Portsmouth Harbor Land & Hotel Co. v. United States
260 U.S. 327 (1922)

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U.S. Supreme Court

Portsmouth Harbor Land & Hotel Co. v. United States, 260 U.S. 327 (1922)

Portsmouth Harbor Land & Hotel Co. v. United States

No. 97

Argued November 15, 1922

Decided December 4, 1922

260 U.S. 327

Syllabus

1. The petition alleged that the United States, after having several times in the past discharged its battery over petitioner's land, reinstalled its guns with the intention of so firing them and without intention or ability to fire them otherwise, established a fire control and service upon that land, and again discharged all of the guns over and across it. A taking by the United States was alleged as a conclusion of fact from these specific acts, and damages were claimed. Held that the taking of a servitude, and an implied contract to pay might be inferred, and that a demurrer to the petition should not have been sustained. P. 260 U. S. 328.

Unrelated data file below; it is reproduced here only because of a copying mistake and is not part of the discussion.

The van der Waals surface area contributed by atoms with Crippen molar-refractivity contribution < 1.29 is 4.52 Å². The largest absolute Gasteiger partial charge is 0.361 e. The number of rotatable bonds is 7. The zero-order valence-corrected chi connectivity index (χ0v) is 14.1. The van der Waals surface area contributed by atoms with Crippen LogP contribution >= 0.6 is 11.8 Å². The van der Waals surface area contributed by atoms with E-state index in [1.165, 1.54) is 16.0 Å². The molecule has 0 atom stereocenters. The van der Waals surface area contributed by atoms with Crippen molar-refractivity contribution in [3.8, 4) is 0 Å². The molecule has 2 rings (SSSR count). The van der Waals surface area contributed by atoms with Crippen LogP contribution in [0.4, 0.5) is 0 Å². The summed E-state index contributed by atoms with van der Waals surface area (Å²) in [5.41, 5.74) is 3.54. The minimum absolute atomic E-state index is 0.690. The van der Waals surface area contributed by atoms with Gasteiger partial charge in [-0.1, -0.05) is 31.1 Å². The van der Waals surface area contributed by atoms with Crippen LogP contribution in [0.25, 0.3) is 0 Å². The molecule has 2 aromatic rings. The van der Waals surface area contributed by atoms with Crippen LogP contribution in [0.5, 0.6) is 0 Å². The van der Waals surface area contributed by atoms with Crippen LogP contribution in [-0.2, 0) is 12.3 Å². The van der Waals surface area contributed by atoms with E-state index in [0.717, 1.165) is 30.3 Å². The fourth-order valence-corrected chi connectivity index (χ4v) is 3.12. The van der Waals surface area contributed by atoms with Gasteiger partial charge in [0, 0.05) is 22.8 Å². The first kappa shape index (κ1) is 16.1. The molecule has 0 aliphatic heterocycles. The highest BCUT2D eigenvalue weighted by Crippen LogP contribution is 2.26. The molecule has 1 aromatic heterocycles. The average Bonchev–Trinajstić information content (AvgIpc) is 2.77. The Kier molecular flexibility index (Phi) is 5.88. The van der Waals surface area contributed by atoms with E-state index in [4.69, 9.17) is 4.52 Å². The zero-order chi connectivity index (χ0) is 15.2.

2. Where acts amount to a taking of property by the United States without assertion of an adverse right, a contract to pay may be implied whether it was thought of or not. P. 260 U. S. 330.

56 Ct.Clms. 494 reversed.

Appeal from a judgment of the Court of Claims dismissing a petition on demurrer.

Page 260 U. S. 328

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